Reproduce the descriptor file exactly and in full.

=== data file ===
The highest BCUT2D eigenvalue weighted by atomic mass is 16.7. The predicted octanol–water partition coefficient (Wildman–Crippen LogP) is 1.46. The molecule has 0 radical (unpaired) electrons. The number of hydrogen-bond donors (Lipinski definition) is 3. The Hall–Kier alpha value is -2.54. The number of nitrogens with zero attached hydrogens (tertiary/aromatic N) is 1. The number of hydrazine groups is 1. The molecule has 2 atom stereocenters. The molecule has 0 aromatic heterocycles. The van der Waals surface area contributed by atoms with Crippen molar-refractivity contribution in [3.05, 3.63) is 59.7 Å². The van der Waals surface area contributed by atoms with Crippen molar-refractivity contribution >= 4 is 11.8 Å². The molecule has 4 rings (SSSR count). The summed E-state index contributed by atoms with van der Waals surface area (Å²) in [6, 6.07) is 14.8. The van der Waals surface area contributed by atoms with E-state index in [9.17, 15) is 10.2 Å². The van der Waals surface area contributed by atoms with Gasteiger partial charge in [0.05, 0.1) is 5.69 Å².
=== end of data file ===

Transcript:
The highest BCUT2D eigenvalue weighted by atomic mass is 16.7. The predicted octanol–water partition coefficient (Wildman–Crippen LogP) is 1.46. The molecule has 0 radical (unpaired) electrons. The number of hydrogen-bond donors (Lipinski definition) is 3. The Hall–Kier alpha value is -2.54. The number of nitrogens with zero attached hydrogens (tertiary/aromatic N) is 1. The number of hydrazine groups is 1. The molecule has 2 atom stereocenters. The molecule has 0 aromatic heterocycles. The van der Waals surface area contributed by atoms with Crippen molar-refractivity contribution in [3.05, 3.63) is 59.7 Å². The van der Waals surface area contributed by atoms with Crippen molar-refractivity contribution >= 4 is 11.8 Å². The molecule has 4 rings (SSSR count). The summed E-state index contributed by atoms with van der Waals surface area (Å²) in [6, 6.07) is 14.8. The van der Waals surface area contributed by atoms with E-state index in [9.17, 15) is 10.2 Å². The van der Waals surface area contributed by atoms with Gasteiger partial charge in [0.05, 0.1) is 5.69 Å².